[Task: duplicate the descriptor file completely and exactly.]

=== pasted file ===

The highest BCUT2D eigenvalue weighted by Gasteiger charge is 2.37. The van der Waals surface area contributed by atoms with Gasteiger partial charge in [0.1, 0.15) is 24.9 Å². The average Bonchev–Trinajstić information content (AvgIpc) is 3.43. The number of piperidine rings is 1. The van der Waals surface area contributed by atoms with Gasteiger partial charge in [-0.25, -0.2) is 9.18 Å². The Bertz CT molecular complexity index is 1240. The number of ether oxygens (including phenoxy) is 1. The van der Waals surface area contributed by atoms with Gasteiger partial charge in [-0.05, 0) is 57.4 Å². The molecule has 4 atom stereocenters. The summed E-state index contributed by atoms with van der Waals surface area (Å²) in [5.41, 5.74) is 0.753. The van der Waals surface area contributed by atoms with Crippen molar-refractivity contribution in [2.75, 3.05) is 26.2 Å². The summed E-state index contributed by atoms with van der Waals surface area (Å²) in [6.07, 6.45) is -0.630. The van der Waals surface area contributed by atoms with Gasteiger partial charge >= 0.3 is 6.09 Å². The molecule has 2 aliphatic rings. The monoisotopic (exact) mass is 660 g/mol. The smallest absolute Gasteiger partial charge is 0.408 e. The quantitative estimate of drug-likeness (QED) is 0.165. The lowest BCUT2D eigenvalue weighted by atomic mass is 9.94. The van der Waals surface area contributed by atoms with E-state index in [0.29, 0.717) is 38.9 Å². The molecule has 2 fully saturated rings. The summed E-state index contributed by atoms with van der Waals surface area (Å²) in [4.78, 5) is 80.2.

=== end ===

The highest BCUT2D eigenvalue weighted by Gasteiger charge is 2.37. The van der Waals surface area contributed by atoms with Gasteiger partial charge in [0.1, 0.15) is 24.9 Å². The average Bonchev–Trinajstić information content (AvgIpc) is 3.43. The number of piperidine rings is 1. The van der Waals surface area contributed by atoms with Gasteiger partial charge in [-0.25, -0.2) is 9.18 Å². The Bertz CT molecular complexity index is 1240. The number of ether oxygens (including phenoxy) is 1. The van der Waals surface area contributed by atoms with Gasteiger partial charge in [-0.05, 0) is 57.4 Å². The molecule has 4 atom stereocenters. The summed E-state index contributed by atoms with van der Waals surface area (Å²) in [5.41, 5.74) is 0.753. The van der Waals surface area contributed by atoms with Crippen molar-refractivity contribution in [2.75, 3.05) is 26.2 Å². The summed E-state index contributed by atoms with van der Waals surface area (Å²) in [6.07, 6.45) is -0.630. The van der Waals surface area contributed by atoms with Gasteiger partial charge >= 0.3 is 6.09 Å². The molecule has 2 aliphatic rings. The monoisotopic (exact) mass is 660 g/mol. The smallest absolute Gasteiger partial charge is 0.408 e. The quantitative estimate of drug-likeness (QED) is 0.165. The lowest BCUT2D eigenvalue weighted by atomic mass is 9.94. The van der Waals surface area contributed by atoms with E-state index in [0.29, 0.717) is 38.9 Å². The molecule has 2 fully saturated rings. The summed E-state index contributed by atoms with van der Waals surface area (Å²) in [4.78, 5) is 80.2.